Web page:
Saturday, November 18, 2017

Rep. Rob Sampson Op-ed on the Budget

If you have been following my previous columns, then you know that back in September, history was made in Connecticut’s General Assembly. For the first time in modern history, and perhaps ever, a minority party successfully passed their own budget proposal with members of the majority crossing over to provide bipartisan support. Both chambers of the state legislature finally passed a budget that, albeit not perfect, was fiscally responsible and would begin the process of implementing structural changes that Connecticut desperately needs.

This plan accomplished a nearly impossible task. The GOP plan balanced the state budget and erased a $3.5 billion deficit WITHOUT raising taxes or imposing new ones. It fully funded towns for education aid and it included meaningful structural changes to state government. Additionally, it addressed labor costs despite the passage of the irresponsible SEBAC agreement crafted by the governor and approved by the majority party on a party line vote.  

Assuming you read the papers, you probably know that Governor Malloy then vetoed this perfectly acceptable budget plan in favor of his executive order. As a result, towns and cities were left to suffer, fearing the potential of huge cuts in state aid that would upend their budgets and potentially force layoffs and property tax hikes.

Then on October 26, after months of negotiations, needless delays, and political posturing and foolishness, the General Assembly finally passed a state budget that was signed into law by the governor.  

As I said the morning of the vote in my speech on the floor of the House, this budget was the result of that pressure and that I felt that the desire to just “do something” got in the way of “doing something right and good.”

The document does accomplish some goals that Republicans, including me, have been fighting for, such as mandatory votes on labor contracts and a cap on future spending. Additionally, it successfully blocked some damaging tax proposals supported by the majority including increases on the sales and income taxes, and new proposals to tax restaurants, second homes and cell phones.

Many of the “good” components of this compromise budget branched from the Republican budget that passed in September. Unfortunately, it fails to go far enough to address the structural and long term financial problems we face as a state and because it also continues the failed approach of increased spending and taxes, I voted NO.

Sadly, this budget will not solve our problems and I fear that we will be back in no time addressing the same issues, along with continuing deficits and a lack of economic growth. The solutions necessary are much harder for many to face and until the state government has the courage to take the necessary actions, we will continue to falter.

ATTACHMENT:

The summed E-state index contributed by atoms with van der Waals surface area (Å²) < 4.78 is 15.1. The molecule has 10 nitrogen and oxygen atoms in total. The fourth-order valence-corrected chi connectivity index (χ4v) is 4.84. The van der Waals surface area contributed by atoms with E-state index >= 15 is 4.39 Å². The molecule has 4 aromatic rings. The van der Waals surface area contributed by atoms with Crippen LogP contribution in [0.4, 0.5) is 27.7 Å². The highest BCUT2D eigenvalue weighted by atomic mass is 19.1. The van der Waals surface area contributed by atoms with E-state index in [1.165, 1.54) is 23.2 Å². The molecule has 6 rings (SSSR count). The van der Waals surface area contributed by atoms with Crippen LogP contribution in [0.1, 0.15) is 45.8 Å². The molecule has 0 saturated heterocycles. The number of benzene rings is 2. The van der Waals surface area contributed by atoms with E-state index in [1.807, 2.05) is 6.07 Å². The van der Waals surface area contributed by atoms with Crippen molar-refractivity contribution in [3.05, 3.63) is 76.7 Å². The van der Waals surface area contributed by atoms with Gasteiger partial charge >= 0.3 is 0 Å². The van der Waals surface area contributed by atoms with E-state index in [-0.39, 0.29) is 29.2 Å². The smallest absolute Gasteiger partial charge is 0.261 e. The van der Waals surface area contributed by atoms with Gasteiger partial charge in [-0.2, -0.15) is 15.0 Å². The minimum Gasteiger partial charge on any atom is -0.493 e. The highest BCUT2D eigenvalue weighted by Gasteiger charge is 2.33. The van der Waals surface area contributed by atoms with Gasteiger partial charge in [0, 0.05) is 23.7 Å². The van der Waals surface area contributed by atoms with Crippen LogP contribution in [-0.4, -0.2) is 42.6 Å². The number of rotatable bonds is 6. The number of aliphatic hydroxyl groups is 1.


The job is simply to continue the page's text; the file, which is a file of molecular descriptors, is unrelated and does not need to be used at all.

We need to address structural problems, address out of control future pension obligations, and simply begin cutting spending and taxes.

I always describe our state budget as a collection of priorities and a blueprint for our future direction. 

This budget cuts aid to education, to senior citizens, to the Medicare savings plan, and to town governments forcing them to raise property taxes. At the same time, it raises state income taxes, spends money on bailing out Hartford, and puts money towards renovating the XL center. Those are priorities I cannot support. It also sends the worst possible message to those watching for Connecticut to bounce back.
To turn our state around, we need to make it clear to everyone - residents, businesses, seniors, college students, etc., that we intend to make it so you are not “better off” in South Carolina or Texas or Florida or even Massachusetts or New York - and that we are going to make Connecticut the smart decision no matter what your circumstances.

We must make Connecticut simply more competitive in all areas and this budget fails to make the difficult changes necessary or send the message that Connecticut is poised for recovery.

I want my constituents to know that I am proud to have kept my promise to never raise taxes, and to stand for the principles that have made America great - limited constitutional government, free markets, hard work, and personal responsibility – and I will continue to do so as long as I serve in office. 

I urge you to watch my speech on the budget and to contact me anytime at 

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